The Magnet Module is being assembled at Caltech.
- The heart of the magnet module consists of two primary coils: one to produce the primary holding field (B0 ~ 30 milliGauss) and one to producing the oscillating “spin dressing” field (fd ~ 1 kiloHertz, Bd ~ 0.4 Gauss). There are also shim coils to tune the fields to get to the required uniformity and apply intentional gradients for systematic studies.
- The magnet module is surrounded by a closed cylinder of superconducting lead to provide a final layer of protection against unwanted magnetic field variations. In addition to providing shielding, the cylinder endcaps act as magnetic mirrors, effectively lengthening the cylinder and greatly reducing fringe fields.
- A cryogenic ferromagnetic layer acts as a flux return and improves field uniformity, mitigating the effect of errors in wire placement and reducing field distortions caused by the lead shield.
- A copper eddy-current shield layer prevents heating of the cryogenic ferromagnetic layer during operation of the spin dressing coil.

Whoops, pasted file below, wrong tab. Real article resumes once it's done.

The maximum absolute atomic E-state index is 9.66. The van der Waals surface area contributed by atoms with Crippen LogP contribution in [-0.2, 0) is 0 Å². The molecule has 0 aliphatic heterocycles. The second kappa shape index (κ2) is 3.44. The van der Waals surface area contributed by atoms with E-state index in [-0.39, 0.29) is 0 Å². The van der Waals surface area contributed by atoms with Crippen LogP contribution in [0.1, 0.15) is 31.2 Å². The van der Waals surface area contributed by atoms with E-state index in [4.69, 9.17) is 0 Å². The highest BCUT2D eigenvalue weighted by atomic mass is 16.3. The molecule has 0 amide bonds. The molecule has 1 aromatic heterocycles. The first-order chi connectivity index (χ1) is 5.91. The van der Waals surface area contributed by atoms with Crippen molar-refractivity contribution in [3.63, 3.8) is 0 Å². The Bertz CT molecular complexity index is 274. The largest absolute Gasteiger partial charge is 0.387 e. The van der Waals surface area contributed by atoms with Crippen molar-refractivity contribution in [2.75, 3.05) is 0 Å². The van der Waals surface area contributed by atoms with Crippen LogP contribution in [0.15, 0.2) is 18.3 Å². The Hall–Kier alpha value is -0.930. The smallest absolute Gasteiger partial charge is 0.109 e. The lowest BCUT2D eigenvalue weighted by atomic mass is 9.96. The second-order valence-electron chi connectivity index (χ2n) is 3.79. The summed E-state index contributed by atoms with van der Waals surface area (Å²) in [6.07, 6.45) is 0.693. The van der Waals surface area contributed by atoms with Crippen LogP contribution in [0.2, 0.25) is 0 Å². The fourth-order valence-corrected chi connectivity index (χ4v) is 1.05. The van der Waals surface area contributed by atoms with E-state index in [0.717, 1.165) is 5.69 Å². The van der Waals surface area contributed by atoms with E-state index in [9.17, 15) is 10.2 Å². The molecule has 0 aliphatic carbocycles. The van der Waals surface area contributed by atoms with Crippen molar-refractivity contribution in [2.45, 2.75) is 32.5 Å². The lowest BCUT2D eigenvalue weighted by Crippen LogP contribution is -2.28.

- A magnetic cloak layer wrapped on the outside of the superconductor layer reduces distortions of the MSE Coil field caused by the lead shield.
- The entire package is built using a fiberglass space frame designed to provide the requisite position tolerance (<0.5mm over its 2.5m diameter) while respecting the non-metallic requirement inside the spin dressing copper shield and using the minimal material to keep cooling requirements manageable.
- Assembly of one of the magnet’s horizontal hoops.
- The magnet coils and shielding layers must be kept cold (well below the 7.2K superconducting transition of lead). So they are mounted inside the Outer Vacuum Chamber (OVC) to prevent warming through conduction, and inside two nested layers of thermal radiation shielding.